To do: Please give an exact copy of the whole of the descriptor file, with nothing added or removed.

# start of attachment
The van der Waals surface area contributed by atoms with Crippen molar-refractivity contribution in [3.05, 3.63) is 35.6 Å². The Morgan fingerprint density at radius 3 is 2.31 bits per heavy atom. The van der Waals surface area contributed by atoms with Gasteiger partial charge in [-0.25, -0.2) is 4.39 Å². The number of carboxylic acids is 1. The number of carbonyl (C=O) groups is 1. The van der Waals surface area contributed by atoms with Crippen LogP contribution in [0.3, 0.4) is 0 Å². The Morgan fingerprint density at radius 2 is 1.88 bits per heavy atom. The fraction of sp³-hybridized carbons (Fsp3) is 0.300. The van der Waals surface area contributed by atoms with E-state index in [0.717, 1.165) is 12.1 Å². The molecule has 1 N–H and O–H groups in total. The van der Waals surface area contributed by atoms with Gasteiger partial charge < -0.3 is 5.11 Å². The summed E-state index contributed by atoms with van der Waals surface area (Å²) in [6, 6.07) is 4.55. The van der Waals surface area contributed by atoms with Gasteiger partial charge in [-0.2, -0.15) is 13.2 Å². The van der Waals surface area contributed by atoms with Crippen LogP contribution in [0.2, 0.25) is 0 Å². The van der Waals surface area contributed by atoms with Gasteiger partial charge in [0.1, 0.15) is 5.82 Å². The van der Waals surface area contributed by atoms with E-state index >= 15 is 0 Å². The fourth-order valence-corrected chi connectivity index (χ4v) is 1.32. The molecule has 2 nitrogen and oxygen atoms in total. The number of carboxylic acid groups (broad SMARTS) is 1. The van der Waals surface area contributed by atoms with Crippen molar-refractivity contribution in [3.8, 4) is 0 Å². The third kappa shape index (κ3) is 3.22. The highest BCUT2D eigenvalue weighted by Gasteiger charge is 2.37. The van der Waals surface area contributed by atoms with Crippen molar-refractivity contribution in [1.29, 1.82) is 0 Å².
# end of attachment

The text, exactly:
The van der Waals surface area contributed by atoms with Crippen molar-refractivity contribution in [3.05, 3.63) is 35.6 Å². The Morgan fingerprint density at radius 3 is 2.31 bits per heavy atom. The van der Waals surface area contributed by atoms with Gasteiger partial charge in [-0.25, -0.2) is 4.39 Å². The number of carboxylic acids is 1. The number of carbonyl (C=O) groups is 1. The van der Waals surface area contributed by atoms with Crippen LogP contribution in [0.3, 0.4) is 0 Å². The Morgan fingerprint density at radius 2 is 1.88 bits per heavy atom. The fraction of sp³-hybridized carbons (Fsp3) is 0.300. The van der Waals surface area contributed by atoms with E-state index in [0.717, 1.165) is 12.1 Å². The molecule has 1 N–H and O–H groups in total. The van der Waals surface area contributed by atoms with Gasteiger partial charge < -0.3 is 5.11 Å². The summed E-state index contributed by atoms with van der Waals surface area (Å²) in [6, 6.07) is 4.55. The van der Waals surface area contributed by atoms with Gasteiger partial charge in [-0.2, -0.15) is 13.2 Å². The van der Waals surface area contributed by atoms with Crippen LogP contribution in [0.2, 0.25) is 0 Å². The van der Waals surface area contributed by atoms with Gasteiger partial charge in [0.1, 0.15) is 5.82 Å². The van der Waals surface area contributed by atoms with E-state index >= 15 is 0 Å². The fourth-order valence-corrected chi connectivity index (χ4v) is 1.32. The molecule has 2 nitrogen and oxygen atoms in total. The number of carboxylic acid groups (broad SMARTS) is 1. The van der Waals surface area contributed by atoms with Crippen molar-refractivity contribution in [3.8, 4) is 0 Å². The third kappa shape index (κ3) is 3.22. The highest BCUT2D eigenvalue weighted by Gasteiger charge is 2.37. The van der Waals surface area contributed by atoms with Crippen molar-refractivity contribution in [1.29, 1.82) is 0 Å².